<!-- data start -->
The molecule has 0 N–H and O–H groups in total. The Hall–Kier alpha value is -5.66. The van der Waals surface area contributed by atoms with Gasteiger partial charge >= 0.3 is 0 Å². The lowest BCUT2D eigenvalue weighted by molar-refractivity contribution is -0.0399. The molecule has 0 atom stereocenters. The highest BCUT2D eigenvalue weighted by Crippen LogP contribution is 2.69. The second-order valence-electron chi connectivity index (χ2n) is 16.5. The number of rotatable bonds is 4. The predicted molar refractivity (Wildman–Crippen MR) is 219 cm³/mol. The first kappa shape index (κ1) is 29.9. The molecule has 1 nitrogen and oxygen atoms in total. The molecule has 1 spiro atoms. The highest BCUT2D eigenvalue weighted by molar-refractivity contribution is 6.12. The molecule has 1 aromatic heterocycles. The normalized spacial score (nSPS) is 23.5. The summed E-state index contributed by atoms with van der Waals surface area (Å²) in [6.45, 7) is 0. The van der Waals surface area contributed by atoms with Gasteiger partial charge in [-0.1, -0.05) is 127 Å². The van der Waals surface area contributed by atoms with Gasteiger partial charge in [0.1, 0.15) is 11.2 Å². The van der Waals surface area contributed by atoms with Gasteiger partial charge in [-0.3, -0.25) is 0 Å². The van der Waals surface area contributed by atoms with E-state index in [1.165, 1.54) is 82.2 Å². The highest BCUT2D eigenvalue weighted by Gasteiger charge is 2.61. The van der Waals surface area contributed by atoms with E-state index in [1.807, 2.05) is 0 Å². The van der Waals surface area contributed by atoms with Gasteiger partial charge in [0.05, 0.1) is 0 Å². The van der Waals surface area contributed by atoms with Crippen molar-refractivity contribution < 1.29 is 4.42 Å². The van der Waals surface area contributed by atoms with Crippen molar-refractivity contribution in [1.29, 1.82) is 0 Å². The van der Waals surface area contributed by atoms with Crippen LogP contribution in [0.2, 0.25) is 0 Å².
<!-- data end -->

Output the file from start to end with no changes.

The molecule has 0 N–H and O–H groups in total. The Hall–Kier alpha value is -5.66. The van der Waals surface area contributed by atoms with Gasteiger partial charge >= 0.3 is 0 Å². The lowest BCUT2D eigenvalue weighted by molar-refractivity contribution is -0.0399. The molecule has 0 atom stereocenters. The highest BCUT2D eigenvalue weighted by Crippen LogP contribution is 2.69. The second-order valence-electron chi connectivity index (χ2n) is 16.5. The number of rotatable bonds is 4. The predicted molar refractivity (Wildman–Crippen MR) is 219 cm³/mol. The first kappa shape index (κ1) is 29.9. The molecule has 1 nitrogen and oxygen atoms in total. The molecule has 1 spiro atoms. The highest BCUT2D eigenvalue weighted by molar-refractivity contribution is 6.12. The molecule has 1 aromatic heterocycles. The normalized spacial score (nSPS) is 23.5. The summed E-state index contributed by atoms with van der Waals surface area (Å²) in [6.45, 7) is 0. The van der Waals surface area contributed by atoms with Gasteiger partial charge in [-0.1, -0.05) is 127 Å². The van der Waals surface area contributed by atoms with Gasteiger partial charge in [0.1, 0.15) is 11.2 Å². The van der Waals surface area contributed by atoms with Gasteiger partial charge in [-0.3, -0.25) is 0 Å². The van der Waals surface area contributed by atoms with E-state index in [1.165, 1.54) is 82.2 Å². The highest BCUT2D eigenvalue weighted by Gasteiger charge is 2.61. The van der Waals surface area contributed by atoms with E-state index in [1.807, 2.05) is 0 Å². The van der Waals surface area contributed by atoms with Gasteiger partial charge in [0.05, 0.1) is 0 Å². The van der Waals surface area contributed by atoms with Crippen molar-refractivity contribution < 1.29 is 4.42 Å². The van der Waals surface area contributed by atoms with Crippen molar-refractivity contribution in [1.29, 1.82) is 0 Å². The van der Waals surface area contributed by atoms with Crippen LogP contribution in [0.2, 0.25) is 0 Å².